3. Cruise the Huangpu River. Far more than an opportunity for a nice meal and drinks, these cruises shed light on Shanghai’s past and present as they sail down the Huangpu, away from the Bund through less developed areas and toward the Yangtze river mouth. Choose from a variety of boats and cruise length time.
4. Take a day trip. Two of the most popular choices include Suzhou (71 mi, 1.5-hour drive) and Hangzhou (112 mi, 2.2-hour drive).
5. Tour Lujiazui near the river. Start at Shanghai Ocean Aquarium, grab a snack at Yang’s Fry Dumpling, then peek at or go into the Oriental Pearl Tower. The Shanghai Natural Wild Insect Kingdom is around the corner, or head straight to Super Brand mall for lunch (there’s a Din Tai Fung inside), shopping and arcade games. Each place is within steps of the other.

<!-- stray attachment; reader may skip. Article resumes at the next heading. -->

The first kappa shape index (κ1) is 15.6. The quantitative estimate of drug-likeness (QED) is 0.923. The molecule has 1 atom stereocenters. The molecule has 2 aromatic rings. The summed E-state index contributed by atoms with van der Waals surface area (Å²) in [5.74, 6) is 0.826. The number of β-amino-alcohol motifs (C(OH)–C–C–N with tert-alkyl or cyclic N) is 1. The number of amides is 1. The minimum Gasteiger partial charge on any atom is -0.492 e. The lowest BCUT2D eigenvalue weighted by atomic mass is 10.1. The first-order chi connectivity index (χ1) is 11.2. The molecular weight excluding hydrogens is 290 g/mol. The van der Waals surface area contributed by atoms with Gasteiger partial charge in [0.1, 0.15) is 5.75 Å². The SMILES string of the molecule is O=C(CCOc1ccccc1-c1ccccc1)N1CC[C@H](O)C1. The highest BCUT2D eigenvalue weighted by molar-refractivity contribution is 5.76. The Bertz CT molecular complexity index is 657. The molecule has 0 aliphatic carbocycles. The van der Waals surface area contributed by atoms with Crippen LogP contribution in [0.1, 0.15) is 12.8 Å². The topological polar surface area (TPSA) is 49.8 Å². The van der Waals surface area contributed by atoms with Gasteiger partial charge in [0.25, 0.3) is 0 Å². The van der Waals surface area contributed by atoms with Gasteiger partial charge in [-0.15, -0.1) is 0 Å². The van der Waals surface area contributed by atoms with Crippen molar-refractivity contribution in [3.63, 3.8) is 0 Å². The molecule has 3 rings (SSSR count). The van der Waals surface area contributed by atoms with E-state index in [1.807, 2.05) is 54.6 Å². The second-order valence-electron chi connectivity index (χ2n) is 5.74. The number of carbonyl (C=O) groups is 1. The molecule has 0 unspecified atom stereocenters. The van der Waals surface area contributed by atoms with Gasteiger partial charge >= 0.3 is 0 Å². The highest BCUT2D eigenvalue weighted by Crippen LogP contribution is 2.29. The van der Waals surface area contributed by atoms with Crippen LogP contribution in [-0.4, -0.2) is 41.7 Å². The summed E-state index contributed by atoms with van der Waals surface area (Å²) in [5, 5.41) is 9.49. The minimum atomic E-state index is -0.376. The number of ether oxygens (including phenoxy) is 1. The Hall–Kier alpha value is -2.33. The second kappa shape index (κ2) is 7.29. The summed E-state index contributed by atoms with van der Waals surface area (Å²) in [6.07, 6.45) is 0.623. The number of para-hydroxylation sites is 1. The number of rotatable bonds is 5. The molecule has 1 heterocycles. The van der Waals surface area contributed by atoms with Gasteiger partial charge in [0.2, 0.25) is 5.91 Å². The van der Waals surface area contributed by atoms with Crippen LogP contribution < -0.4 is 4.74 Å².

Part of the Yantze River Delta region, the ancient city of Suzhou is famous for its canals, stone bridges, pagodas and meticulously designed gardens. The West Lake area of Hangzhou’s appeal lies in its stunning gardens, teahouses serving the area’s prized Longjing tea, temples and silk fashion. Both Suzhou’s classical gardens and Hangzhou’s West Lake are UNESCO World Heritage Sites.